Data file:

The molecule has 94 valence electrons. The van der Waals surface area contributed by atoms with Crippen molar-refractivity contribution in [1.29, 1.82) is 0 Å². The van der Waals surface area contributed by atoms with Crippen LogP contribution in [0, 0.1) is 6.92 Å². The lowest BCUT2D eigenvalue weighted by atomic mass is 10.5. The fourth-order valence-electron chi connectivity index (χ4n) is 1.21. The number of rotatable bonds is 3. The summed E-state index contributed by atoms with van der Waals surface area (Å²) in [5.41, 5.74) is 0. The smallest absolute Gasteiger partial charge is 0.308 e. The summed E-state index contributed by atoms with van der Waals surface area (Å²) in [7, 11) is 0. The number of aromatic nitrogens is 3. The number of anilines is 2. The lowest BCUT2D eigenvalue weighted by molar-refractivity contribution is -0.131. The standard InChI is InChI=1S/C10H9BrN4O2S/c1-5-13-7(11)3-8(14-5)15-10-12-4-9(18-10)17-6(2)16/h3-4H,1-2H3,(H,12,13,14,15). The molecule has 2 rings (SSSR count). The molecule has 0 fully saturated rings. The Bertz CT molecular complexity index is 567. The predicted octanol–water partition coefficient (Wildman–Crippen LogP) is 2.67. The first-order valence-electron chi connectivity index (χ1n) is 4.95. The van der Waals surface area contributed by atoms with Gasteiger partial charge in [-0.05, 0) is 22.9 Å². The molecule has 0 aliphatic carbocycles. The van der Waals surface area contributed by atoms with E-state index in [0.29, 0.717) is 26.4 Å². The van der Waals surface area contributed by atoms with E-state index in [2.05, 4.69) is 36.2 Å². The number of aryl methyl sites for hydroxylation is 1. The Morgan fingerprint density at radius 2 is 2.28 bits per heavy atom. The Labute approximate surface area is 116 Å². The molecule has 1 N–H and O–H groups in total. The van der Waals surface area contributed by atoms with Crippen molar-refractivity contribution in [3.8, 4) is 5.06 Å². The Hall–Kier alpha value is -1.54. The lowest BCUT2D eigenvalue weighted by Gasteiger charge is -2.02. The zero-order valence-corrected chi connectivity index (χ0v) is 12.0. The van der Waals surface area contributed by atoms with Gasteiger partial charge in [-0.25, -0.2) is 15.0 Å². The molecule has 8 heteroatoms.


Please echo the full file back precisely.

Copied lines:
The molecule has 94 valence electrons. The van der Waals surface area contributed by atoms with Crippen molar-refractivity contribution in [1.29, 1.82) is 0 Å². The van der Waals surface area contributed by atoms with Crippen LogP contribution in [0, 0.1) is 6.92 Å². The lowest BCUT2D eigenvalue weighted by atomic mass is 10.5. The fourth-order valence-electron chi connectivity index (χ4n) is 1.21. The number of rotatable bonds is 3. The summed E-state index contributed by atoms with van der Waals surface area (Å²) in [5.41, 5.74) is 0. The smallest absolute Gasteiger partial charge is 0.308 e. The summed E-state index contributed by atoms with van der Waals surface area (Å²) in [7, 11) is 0. The number of aromatic nitrogens is 3. The number of anilines is 2. The lowest BCUT2D eigenvalue weighted by molar-refractivity contribution is -0.131. The standard InChI is InChI=1S/C10H9BrN4O2S/c1-5-13-7(11)3-8(14-5)15-10-12-4-9(18-10)17-6(2)16/h3-4H,1-2H3,(H,12,13,14,15). The molecule has 2 rings (SSSR count). The molecule has 0 fully saturated rings. The Bertz CT molecular complexity index is 567. The predicted octanol–water partition coefficient (Wildman–Crippen LogP) is 2.67. The first-order valence-electron chi connectivity index (χ1n) is 4.95. The van der Waals surface area contributed by atoms with Gasteiger partial charge in [-0.05, 0) is 22.9 Å². The molecule has 0 aliphatic carbocycles. The van der Waals surface area contributed by atoms with E-state index in [0.29, 0.717) is 26.4 Å². The van der Waals surface area contributed by atoms with E-state index in [2.05, 4.69) is 36.2 Å². The number of aryl methyl sites for hydroxylation is 1. The Morgan fingerprint density at radius 2 is 2.28 bits per heavy atom. The Labute approximate surface area is 116 Å². The molecule has 1 N–H and O–H groups in total. The van der Waals surface area contributed by atoms with Crippen molar-refractivity contribution in [3.8, 4) is 5.06 Å². The Hall–Kier alpha value is -1.54. The lowest BCUT2D eigenvalue weighted by Gasteiger charge is -2.02. The zero-order valence-corrected chi connectivity index (χ0v) is 12.0. The van der Waals surface area contributed by atoms with Gasteiger partial charge in [-0.25, -0.2) is 15.0 Å². The molecule has 8 heteroatoms.